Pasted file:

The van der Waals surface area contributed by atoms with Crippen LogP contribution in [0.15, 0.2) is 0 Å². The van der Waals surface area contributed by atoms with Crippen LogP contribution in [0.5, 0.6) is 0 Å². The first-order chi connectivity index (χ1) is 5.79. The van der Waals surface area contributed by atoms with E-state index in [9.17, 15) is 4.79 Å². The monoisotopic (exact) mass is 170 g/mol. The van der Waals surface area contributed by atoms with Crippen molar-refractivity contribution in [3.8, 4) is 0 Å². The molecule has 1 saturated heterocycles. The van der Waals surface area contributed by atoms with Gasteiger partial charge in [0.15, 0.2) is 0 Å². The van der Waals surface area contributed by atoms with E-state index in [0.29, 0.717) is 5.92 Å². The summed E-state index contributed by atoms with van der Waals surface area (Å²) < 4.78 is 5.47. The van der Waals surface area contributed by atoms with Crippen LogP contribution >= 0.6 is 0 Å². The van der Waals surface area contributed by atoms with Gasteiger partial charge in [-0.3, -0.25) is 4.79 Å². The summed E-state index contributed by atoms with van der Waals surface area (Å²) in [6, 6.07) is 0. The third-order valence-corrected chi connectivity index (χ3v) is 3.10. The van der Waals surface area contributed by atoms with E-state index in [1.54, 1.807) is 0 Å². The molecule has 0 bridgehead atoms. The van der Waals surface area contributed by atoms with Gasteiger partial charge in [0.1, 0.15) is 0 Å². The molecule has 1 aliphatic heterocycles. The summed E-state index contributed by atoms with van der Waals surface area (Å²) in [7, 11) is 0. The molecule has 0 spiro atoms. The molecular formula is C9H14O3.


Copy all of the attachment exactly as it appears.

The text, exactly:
The van der Waals surface area contributed by atoms with Crippen LogP contribution in [0.15, 0.2) is 0 Å². The van der Waals surface area contributed by atoms with Crippen LogP contribution in [0.5, 0.6) is 0 Å². The first-order chi connectivity index (χ1) is 5.79. The van der Waals surface area contributed by atoms with E-state index in [9.17, 15) is 4.79 Å². The monoisotopic (exact) mass is 170 g/mol. The van der Waals surface area contributed by atoms with Crippen molar-refractivity contribution in [3.8, 4) is 0 Å². The molecule has 1 saturated heterocycles. The van der Waals surface area contributed by atoms with Gasteiger partial charge in [0.15, 0.2) is 0 Å². The van der Waals surface area contributed by atoms with E-state index in [0.29, 0.717) is 5.92 Å². The summed E-state index contributed by atoms with van der Waals surface area (Å²) < 4.78 is 5.47. The van der Waals surface area contributed by atoms with Crippen LogP contribution >= 0.6 is 0 Å². The van der Waals surface area contributed by atoms with Gasteiger partial charge in [-0.3, -0.25) is 4.79 Å². The summed E-state index contributed by atoms with van der Waals surface area (Å²) in [6, 6.07) is 0. The third-order valence-corrected chi connectivity index (χ3v) is 3.10. The van der Waals surface area contributed by atoms with E-state index in [1.54, 1.807) is 0 Å². The molecule has 0 bridgehead atoms. The van der Waals surface area contributed by atoms with Gasteiger partial charge in [0.1, 0.15) is 0 Å². The molecule has 1 aliphatic heterocycles. The summed E-state index contributed by atoms with van der Waals surface area (Å²) in [7, 11) is 0. The molecule has 0 spiro atoms. The molecular formula is C9H14O3.